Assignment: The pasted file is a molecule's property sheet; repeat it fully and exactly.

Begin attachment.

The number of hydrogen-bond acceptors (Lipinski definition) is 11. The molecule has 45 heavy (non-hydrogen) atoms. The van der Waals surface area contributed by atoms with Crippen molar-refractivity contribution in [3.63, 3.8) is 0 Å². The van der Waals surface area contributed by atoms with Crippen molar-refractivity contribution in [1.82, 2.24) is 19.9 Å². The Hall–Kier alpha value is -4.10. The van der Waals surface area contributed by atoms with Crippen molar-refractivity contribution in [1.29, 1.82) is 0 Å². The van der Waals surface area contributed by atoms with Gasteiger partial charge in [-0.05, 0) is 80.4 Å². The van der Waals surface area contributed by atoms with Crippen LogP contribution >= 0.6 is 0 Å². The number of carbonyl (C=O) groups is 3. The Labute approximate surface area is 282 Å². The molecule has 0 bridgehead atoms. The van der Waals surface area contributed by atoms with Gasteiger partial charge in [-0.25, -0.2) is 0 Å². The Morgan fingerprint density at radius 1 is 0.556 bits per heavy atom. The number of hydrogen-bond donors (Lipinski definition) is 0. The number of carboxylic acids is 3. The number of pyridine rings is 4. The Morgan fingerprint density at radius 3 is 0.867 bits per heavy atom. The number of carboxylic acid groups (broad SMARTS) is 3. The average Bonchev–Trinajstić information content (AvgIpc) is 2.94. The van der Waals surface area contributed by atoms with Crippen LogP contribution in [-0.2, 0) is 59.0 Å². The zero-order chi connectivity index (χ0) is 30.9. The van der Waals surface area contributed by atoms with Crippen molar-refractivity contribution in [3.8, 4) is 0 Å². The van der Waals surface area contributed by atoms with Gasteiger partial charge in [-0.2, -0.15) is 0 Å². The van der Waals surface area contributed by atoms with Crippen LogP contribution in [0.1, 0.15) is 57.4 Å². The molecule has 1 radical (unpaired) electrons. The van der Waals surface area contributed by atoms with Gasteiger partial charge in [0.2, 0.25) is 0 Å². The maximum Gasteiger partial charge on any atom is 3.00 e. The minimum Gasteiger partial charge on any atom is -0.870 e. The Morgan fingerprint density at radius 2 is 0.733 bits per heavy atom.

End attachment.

The number of hydrogen-bond acceptors (Lipinski definition) is 11. The molecule has 45 heavy (non-hydrogen) atoms. The van der Waals surface area contributed by atoms with Crippen molar-refractivity contribution in [3.63, 3.8) is 0 Å². The van der Waals surface area contributed by atoms with Crippen molar-refractivity contribution in [1.82, 2.24) is 19.9 Å². The Hall–Kier alpha value is -4.10. The van der Waals surface area contributed by atoms with Crippen molar-refractivity contribution in [1.29, 1.82) is 0 Å². The van der Waals surface area contributed by atoms with Gasteiger partial charge in [-0.05, 0) is 80.4 Å². The van der Waals surface area contributed by atoms with Crippen LogP contribution >= 0.6 is 0 Å². The number of carbonyl (C=O) groups is 3. The Labute approximate surface area is 282 Å². The molecule has 0 bridgehead atoms. The van der Waals surface area contributed by atoms with Gasteiger partial charge in [-0.25, -0.2) is 0 Å². The Morgan fingerprint density at radius 1 is 0.556 bits per heavy atom. The number of hydrogen-bond donors (Lipinski definition) is 0. The number of carboxylic acids is 3. The number of pyridine rings is 4. The Morgan fingerprint density at radius 3 is 0.867 bits per heavy atom. The number of carboxylic acid groups (broad SMARTS) is 3. The average Bonchev–Trinajstić information content (AvgIpc) is 2.94. The van der Waals surface area contributed by atoms with Crippen LogP contribution in [-0.2, 0) is 59.0 Å². The zero-order chi connectivity index (χ0) is 30.9. The van der Waals surface area contributed by atoms with Crippen molar-refractivity contribution in [3.8, 4) is 0 Å². The van der Waals surface area contributed by atoms with Gasteiger partial charge in [-0.2, -0.15) is 0 Å². The van der Waals surface area contributed by atoms with Crippen LogP contribution in [0.1, 0.15) is 57.4 Å². The molecule has 1 radical (unpaired) electrons. The van der Waals surface area contributed by atoms with Gasteiger partial charge in [0.2, 0.25) is 0 Å². The maximum Gasteiger partial charge on any atom is 3.00 e. The minimum Gasteiger partial charge on any atom is -0.870 e. The Morgan fingerprint density at radius 2 is 0.733 bits per heavy atom.